“We think this ‘ridgetops to river mouth’ water management is a really nice story that is resonating in a lot of parts of the state,” said Mr. Guy.
Director Karen Hull said she is not familiar with the Northern California Water Association. Can you give an overview of your mission and your membership? And what does participation look like if NID were to be involved more actively in this work?
“The Northern California Water Association was formed in early 1991 during the drought from 1988 – 1994,” said David Guy. “There was a lot of pressure on Northern California water supplies for the rest of the state with the of redirecting water to Southern California and the Bay Area and for other purposes. So the folks in Northern California coalesced around Northern California Water Association. We represent most of the water supply entities in Northern California, including the Sacramento River Basin. So any entity that is tributary to the Sacramento River, which includes all the major river systems north of the Delta. We also include counties and cities in the membership as well. So it’s folks that want to make sure that we protect the water rights and the water supplies in Northern California for now and for future generations. The goal is to help you and other entities manage your water supplies for all the purposes that you manage water supplies, and there’s a lot of them. And so we really want to help enable that help you do that.”
“On the second question, right now, entities are committing a certain amount of water to the arrangement, committing to work on certain habitat projects, committing to work in the governance, and I think that’s really what the commitment looks like from a water entity perspective. … The important thing is that you all get to define that; nobody else gets to define that for you. One of the great things about these agreements is you get to do it on your terms. And hopefully, it’ll help to the larger dynamic, but most folks have committed a certain amount of acre-feet of water during those different year types, depending on what your system looks like, what your water rights contracts, all the things that you know better than anybody. And so you get to decide what that commitment looks like.”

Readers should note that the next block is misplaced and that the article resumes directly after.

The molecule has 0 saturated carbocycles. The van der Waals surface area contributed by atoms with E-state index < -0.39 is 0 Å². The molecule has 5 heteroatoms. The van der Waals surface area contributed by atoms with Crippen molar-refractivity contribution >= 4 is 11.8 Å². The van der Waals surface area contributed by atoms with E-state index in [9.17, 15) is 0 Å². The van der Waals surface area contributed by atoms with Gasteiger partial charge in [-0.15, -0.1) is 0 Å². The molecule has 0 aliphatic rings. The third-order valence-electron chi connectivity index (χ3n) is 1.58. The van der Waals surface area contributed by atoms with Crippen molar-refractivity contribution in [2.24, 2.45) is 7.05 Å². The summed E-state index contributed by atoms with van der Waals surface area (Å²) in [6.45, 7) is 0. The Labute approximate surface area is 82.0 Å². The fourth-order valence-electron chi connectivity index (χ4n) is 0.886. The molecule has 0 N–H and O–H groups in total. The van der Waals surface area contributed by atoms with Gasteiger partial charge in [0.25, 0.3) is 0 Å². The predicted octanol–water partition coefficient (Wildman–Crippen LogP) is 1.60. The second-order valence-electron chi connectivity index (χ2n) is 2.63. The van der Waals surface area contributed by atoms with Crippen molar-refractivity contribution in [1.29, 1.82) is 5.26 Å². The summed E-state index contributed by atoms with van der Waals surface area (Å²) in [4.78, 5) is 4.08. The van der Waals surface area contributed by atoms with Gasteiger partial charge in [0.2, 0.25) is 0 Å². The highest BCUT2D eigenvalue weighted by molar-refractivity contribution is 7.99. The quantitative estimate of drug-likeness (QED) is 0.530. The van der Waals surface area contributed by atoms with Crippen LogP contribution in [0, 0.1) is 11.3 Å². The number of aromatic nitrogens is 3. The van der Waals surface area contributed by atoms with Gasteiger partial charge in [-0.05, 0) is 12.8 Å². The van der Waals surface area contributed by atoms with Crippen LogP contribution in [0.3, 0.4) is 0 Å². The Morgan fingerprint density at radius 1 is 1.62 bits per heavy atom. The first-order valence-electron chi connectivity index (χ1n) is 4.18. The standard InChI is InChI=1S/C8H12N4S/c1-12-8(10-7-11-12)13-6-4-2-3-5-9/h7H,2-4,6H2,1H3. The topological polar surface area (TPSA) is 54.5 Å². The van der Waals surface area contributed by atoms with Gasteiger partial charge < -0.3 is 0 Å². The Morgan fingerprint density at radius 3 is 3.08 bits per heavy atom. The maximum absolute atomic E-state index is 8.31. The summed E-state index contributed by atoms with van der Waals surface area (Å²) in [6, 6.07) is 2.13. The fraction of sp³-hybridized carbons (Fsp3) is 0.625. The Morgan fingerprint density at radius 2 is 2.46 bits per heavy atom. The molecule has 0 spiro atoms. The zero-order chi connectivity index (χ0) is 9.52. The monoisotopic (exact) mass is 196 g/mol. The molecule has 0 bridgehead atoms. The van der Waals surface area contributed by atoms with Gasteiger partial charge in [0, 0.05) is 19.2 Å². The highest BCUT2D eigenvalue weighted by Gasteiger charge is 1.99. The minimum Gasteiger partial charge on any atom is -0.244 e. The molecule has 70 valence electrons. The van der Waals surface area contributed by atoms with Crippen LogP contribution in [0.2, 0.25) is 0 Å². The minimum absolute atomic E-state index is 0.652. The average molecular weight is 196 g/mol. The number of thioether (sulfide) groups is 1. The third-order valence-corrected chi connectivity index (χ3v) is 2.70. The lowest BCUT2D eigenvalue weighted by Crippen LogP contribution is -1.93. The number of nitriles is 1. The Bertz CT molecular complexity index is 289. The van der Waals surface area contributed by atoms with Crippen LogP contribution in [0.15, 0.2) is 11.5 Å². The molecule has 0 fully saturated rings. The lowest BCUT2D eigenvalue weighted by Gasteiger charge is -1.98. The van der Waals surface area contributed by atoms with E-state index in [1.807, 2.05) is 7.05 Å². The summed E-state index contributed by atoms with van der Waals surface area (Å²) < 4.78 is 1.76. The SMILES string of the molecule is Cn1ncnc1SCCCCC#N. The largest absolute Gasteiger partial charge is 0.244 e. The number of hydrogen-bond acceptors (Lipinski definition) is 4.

“Our goal, obviously, is to help meet those state objectives that I put up in that initial chart because we think that if we can be close to those state objectives, which I think we are, then I think we have a good case to go to the state and say let’s move forward to voluntary agreements. Let’s not move forward with the State Water Board process. And that right now is our primary objective.”
Director Hull: Just to clarify, FERC requirements for flow are entirely independent of this, correct?
“Yes, they are, absolutely,” said Mr. Guy. “We see FERC proceedings throughout the agreement area. And obviously, the goal is to get the water board to be helpful in those FERC proceedings through its 401 program and hopefully help advance these agreements and not do something counter. We have seen some instances where they want to do something different. And we’re trying to avoid that through the voluntary agreements.”